27 November 2009

A suitable case for training?


If the magic bullet in an independent retailer's armoury is product knowledge, why is there so much reluctance to send staff to be trained?

In my day job recently I interviewed this chap. It's Gary Dart, the managing director of Duravit UK and if I am honest, I don't know why he looks so happy in this picture.

In 2007 Duravit surveyed a cross section of its customers about what they wanted in the way of support from the brand. Training was flagged up as a key requirement.

So Gary and Duravit put together a comprehensive 8-part training programme and built a brand new training centre at the company's UK headquarters in Milton Keynes.

Now you can say what you like about Milton Keynes (and many have), but thanks to the M1 and a fast rail link, it's a pretty easy place to get to.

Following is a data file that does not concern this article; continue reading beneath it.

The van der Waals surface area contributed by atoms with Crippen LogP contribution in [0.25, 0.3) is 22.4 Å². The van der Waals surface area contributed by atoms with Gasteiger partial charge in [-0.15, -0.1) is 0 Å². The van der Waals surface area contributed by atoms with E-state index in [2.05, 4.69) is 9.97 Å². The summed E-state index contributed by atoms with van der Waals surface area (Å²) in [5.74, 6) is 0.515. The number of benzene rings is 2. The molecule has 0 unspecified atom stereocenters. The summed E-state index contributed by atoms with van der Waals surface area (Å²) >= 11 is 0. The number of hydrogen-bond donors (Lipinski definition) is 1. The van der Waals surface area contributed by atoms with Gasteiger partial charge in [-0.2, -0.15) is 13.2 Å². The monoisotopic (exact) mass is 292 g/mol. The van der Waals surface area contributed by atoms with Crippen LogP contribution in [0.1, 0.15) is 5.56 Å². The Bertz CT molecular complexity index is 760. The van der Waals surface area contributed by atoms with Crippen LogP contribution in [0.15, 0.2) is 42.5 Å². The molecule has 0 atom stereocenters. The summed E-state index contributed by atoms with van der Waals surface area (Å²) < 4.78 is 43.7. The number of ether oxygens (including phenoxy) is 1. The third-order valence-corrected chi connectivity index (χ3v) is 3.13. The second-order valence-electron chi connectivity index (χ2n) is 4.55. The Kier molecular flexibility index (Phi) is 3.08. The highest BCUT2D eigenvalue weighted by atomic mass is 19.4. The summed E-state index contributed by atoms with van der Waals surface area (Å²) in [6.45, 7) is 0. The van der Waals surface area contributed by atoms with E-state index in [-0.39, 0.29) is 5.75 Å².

But for some reason that remains a mystery, precious few of Duravit's customers have made the journey to the training facility.

After an initial burst, the training sessions dropped off from three per week, to one per month, to none in 2009.

One only has to skip around the Internet for a click or two and you will find shed loads of bathroom products that look very similar to the untrained eye.

Looks can be deceptive, so a degree of product knowledge is called for to help consumers make a decision they are not going to regret a year or two into the life of their new bathroom.

Obviously, if you are selling a basin, bath, and bog for £499 a sound product knowledge is probably not called for. All that is needed is the ability to point to the row of tills by the exit.

But if you are selling quality products that need a bit of explaining, you could start by explaining why you are not going on a free training course provided by one of your suppliers.

Feel free to use the reader response mechanism on this blog to do so.

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